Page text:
Legacies of victimization
Evidence from forced resettlement in Zimbabwe
How does wartime victimization shape victims’ political attitudes in the long run? We argue that violence increases politics’ salience to victimized communities, which in turn increases these communities’ political awareness and evaluation of governance quality decades after war has ended.
We examine Protected Villages in the Zimbabwe Liberation War (1972–79). Protected Villages, a Rhodesian counterinsurgency strategy, was a large-scale resettlement programme designed to cut off rebel–civilian interactions, but it intensified civilian support for the eventually victorious rebel group.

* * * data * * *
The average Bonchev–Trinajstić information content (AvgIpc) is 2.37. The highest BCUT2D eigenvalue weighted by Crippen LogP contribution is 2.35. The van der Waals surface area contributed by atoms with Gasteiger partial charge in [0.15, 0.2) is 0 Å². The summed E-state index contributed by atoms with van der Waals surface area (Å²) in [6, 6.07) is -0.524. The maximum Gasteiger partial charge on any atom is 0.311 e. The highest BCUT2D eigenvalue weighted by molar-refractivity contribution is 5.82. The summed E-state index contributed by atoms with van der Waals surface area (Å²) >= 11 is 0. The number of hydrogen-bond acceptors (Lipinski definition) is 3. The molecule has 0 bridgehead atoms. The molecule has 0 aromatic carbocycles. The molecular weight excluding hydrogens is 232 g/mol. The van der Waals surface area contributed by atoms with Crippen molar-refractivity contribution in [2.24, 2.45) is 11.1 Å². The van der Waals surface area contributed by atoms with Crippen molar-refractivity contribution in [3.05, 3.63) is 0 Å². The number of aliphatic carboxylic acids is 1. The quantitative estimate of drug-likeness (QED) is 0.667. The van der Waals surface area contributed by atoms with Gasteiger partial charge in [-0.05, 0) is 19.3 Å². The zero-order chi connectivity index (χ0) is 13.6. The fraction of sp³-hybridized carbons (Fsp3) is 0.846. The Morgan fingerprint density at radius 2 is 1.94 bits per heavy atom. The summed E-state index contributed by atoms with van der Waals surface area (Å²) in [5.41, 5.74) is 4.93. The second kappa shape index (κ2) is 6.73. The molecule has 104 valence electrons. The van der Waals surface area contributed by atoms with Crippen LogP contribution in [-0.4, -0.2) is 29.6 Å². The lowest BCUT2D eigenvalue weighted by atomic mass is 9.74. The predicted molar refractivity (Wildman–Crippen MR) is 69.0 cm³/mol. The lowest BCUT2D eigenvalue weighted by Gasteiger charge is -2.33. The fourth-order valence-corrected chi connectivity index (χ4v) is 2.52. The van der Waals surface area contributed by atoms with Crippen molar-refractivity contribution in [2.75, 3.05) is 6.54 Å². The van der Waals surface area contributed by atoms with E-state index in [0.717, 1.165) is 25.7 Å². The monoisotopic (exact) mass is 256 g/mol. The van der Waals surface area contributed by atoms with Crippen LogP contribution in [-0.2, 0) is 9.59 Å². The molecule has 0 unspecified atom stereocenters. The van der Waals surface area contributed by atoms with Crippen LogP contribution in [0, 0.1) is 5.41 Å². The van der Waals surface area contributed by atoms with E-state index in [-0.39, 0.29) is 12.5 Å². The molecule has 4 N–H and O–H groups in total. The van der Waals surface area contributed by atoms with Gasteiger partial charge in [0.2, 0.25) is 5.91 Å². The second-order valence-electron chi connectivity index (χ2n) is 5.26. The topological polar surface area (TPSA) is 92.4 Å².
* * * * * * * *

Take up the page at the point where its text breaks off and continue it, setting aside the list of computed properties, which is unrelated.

Using archival data, we map pre-war to current-day administrative divisions to Protected Villages-affected areas and estimate a difference-in-discontinuities regression to identify Protected Villages’ long-run effects. We find that Protected Villages-affected areas have a greater awareness of the country’s political development today and are more critical of poor government performance.
Contrary to two major strands of the conflict literature, we find no evidence of increased political participation and pro-social behaviour in the long run, nor hardened support for the ruling party—which these areas had supported during the war.